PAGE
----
EIP-1559, which reduces the amount of ETH miners receive, will be included in the London hard fork.
The London hard fork, a planned upgrade to Ethereum, is now being tested on the test networks.
The Ethereum Foundation’s Tim Beiko said today that London, Goerli, and Rinkeby will all go live on the Ropsten testnet around June 24, followed by London, Goerli, and Rinkeby on July 7. (All dates are estimations and are subject to change depending on how long it takes to mine blocks.)
“A block will be set for the Ethereum mainnet after the upgrade has been successfully activated on these networks,” the blog post says. This should take place in July.
Five unique Ethereum Improvement Proposals (EIPs) will be implemented as part of the London upgrade, which are changes to the blockchain’s code that must be widely agreed upon by community members before being implemented.
The most contentious modification is EIP-1559, which affects how network fees function and how miners—the people who run the software that processes all transactions and mints new ETH—are compensated. EIP-1559 was first proposed by Ethereum developer Vitalik Buterin.
Currently, whenever someone transacts on Ethereum or interacts with a smart contract, they must choose a fee, which is essentially a guessing game. You can set a large fee to force a transaction through quickly, almost guaranteeing that miners would include it in a block. If you underpay (consciously or unintentionally), your transaction will most likely be delayed until miners are less busy with higher-paying transactions. Speed is critical in a number of situations, including when trading on Ethereum-based decentralized exchanges like Uniswap, where token prices fluctuate rapidly and traders lose money if they wait.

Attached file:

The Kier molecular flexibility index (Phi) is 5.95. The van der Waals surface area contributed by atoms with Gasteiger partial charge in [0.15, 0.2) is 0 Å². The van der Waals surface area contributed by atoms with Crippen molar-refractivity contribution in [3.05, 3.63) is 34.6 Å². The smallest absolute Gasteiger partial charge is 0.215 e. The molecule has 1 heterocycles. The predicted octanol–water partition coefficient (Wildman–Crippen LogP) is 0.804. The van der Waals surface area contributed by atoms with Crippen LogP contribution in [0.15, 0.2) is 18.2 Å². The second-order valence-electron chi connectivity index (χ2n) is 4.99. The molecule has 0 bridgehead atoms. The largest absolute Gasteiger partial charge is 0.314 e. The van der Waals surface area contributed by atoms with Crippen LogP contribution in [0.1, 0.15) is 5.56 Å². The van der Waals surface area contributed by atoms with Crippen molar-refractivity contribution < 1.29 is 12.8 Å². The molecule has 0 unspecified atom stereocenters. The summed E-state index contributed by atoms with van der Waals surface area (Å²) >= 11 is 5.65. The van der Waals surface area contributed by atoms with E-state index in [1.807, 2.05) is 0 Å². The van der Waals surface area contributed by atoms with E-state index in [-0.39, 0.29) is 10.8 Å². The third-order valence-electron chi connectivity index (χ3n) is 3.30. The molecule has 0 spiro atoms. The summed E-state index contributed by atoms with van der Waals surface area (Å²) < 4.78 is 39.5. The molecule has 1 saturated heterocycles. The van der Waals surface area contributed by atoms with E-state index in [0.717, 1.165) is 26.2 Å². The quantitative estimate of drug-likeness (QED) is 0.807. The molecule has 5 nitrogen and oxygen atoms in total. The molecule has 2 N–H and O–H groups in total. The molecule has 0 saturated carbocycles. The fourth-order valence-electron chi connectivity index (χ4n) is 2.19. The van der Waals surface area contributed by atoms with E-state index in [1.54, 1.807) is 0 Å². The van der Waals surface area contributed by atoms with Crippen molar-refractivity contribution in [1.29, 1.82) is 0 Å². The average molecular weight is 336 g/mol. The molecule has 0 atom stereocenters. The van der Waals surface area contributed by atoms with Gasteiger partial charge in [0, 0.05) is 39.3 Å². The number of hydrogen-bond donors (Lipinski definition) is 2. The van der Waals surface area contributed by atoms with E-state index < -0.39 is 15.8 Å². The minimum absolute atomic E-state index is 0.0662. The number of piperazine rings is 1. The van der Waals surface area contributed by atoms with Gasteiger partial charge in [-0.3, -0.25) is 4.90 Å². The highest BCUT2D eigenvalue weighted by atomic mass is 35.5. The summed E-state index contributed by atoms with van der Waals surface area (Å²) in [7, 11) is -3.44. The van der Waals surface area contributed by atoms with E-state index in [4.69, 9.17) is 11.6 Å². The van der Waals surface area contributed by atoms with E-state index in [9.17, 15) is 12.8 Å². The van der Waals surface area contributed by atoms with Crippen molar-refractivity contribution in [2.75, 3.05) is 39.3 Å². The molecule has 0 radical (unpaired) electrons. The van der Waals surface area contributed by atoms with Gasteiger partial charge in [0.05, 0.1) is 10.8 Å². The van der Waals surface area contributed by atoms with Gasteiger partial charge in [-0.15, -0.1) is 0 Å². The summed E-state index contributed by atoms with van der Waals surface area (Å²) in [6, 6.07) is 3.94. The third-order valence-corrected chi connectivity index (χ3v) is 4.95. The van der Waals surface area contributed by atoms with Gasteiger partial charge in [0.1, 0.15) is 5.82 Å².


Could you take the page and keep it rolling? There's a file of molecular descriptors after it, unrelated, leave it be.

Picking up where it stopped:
EIP-1559 will quadruple the capacity of blocks to address this issue.
“This means that blocks will most of the time have a ‘extra’ 100 percent capacity that may be filled with transactions. So long as a transaction has a charge greater than the BASE FEE and includes a tip for the miner, it will be included in the next few blocks.” (If the network is extremely congested, the current auction system will be used.)
The improved user experience is touted as a result of the increased transparency. Some miners, on the other hand, feel that it has harmed their experience. Instead of going to miners, that basic fee is “burned” (i.e. removed out of circulation) under EIP-1559. The goal is to turn ETH, which has a supply limit like Bitcoin, into a deflationary asset—or at the very least, create some “deflationary pressure.”
Less ETH in circulation could theoretically benefit miners by increasing demand and the exchange price for Ethereum, which miners will continue to get as a reward for each new block they create.
SparkPool, Ethereum’s largest mining pool, isn’t convinced and has spoken out against the shift. It stated in February, “The burning tx fee, as defined by EIP 1559, is a wealth redistribution from miner to holder. That is why so many people are in favor of it…. However, under the name of better UX, it is a dictatorship of the majority (in fact not). It’s a heist.”
It’s merely experimental “robbery” as long as London is just on testnets. However, the improvement is on its way.